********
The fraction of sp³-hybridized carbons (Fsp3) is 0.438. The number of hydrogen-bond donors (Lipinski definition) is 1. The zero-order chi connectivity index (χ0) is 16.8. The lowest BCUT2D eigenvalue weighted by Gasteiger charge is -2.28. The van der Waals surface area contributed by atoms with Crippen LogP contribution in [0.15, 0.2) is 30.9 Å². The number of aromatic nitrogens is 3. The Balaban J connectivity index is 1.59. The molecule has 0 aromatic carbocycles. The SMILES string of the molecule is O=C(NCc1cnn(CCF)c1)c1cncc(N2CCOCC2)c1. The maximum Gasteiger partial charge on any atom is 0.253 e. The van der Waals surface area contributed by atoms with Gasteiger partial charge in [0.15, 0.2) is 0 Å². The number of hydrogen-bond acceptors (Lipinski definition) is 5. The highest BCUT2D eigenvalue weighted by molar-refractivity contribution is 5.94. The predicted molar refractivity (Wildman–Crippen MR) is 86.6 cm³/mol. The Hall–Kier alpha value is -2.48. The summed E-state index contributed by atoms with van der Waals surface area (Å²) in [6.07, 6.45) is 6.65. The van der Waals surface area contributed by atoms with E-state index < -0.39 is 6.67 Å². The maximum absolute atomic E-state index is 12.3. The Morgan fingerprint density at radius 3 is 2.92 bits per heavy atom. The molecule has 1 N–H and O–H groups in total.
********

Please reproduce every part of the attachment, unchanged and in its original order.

The fraction of sp³-hybridized carbons (Fsp3) is 0.438. The number of hydrogen-bond donors (Lipinski definition) is 1. The zero-order chi connectivity index (χ0) is 16.8. The lowest BCUT2D eigenvalue weighted by Gasteiger charge is -2.28. The van der Waals surface area contributed by atoms with Crippen LogP contribution in [0.15, 0.2) is 30.9 Å². The number of aromatic nitrogens is 3. The Balaban J connectivity index is 1.59. The molecule has 0 aromatic carbocycles. The SMILES string of the molecule is O=C(NCc1cnn(CCF)c1)c1cncc(N2CCOCC2)c1. The maximum Gasteiger partial charge on any atom is 0.253 e. The van der Waals surface area contributed by atoms with Gasteiger partial charge in [0.15, 0.2) is 0 Å². The number of hydrogen-bond acceptors (Lipinski definition) is 5. The highest BCUT2D eigenvalue weighted by molar-refractivity contribution is 5.94. The predicted molar refractivity (Wildman–Crippen MR) is 86.6 cm³/mol. The Hall–Kier alpha value is -2.48. The summed E-state index contributed by atoms with van der Waals surface area (Å²) in [6.07, 6.45) is 6.65. The van der Waals surface area contributed by atoms with E-state index < -0.39 is 6.67 Å². The maximum absolute atomic E-state index is 12.3. The Morgan fingerprint density at radius 3 is 2.92 bits per heavy atom. The molecule has 1 N–H and O–H groups in total.